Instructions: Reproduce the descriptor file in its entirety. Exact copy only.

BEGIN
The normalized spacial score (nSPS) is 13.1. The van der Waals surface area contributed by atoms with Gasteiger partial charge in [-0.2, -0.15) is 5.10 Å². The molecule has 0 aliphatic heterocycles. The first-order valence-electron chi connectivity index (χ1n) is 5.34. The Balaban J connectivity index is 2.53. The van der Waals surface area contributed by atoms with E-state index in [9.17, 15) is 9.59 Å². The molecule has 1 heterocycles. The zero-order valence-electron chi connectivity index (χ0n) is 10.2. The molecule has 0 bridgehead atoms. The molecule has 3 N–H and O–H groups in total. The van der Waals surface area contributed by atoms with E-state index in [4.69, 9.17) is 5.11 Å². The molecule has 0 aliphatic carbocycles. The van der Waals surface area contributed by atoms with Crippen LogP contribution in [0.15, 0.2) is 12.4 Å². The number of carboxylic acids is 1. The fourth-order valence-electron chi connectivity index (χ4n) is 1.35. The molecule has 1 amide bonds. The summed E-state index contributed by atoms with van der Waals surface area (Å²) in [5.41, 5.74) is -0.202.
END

The normalized spacial score (nSPS) is 13.1. The van der Waals surface area contributed by atoms with Gasteiger partial charge in [-0.2, -0.15) is 5.10 Å². The molecule has 0 aliphatic heterocycles. The first-order valence-electron chi connectivity index (χ1n) is 5.34. The Balaban J connectivity index is 2.53. The van der Waals surface area contributed by atoms with E-state index in [9.17, 15) is 9.59 Å². The molecule has 1 heterocycles. The zero-order valence-electron chi connectivity index (χ0n) is 10.2. The molecule has 0 bridgehead atoms. The molecule has 3 N–H and O–H groups in total. The van der Waals surface area contributed by atoms with E-state index in [4.69, 9.17) is 5.11 Å². The molecule has 0 aliphatic carbocycles. The van der Waals surface area contributed by atoms with Crippen LogP contribution in [0.15, 0.2) is 12.4 Å². The number of carboxylic acids is 1. The fourth-order valence-electron chi connectivity index (χ4n) is 1.35. The molecule has 1 amide bonds. The summed E-state index contributed by atoms with van der Waals surface area (Å²) in [5.41, 5.74) is -0.202.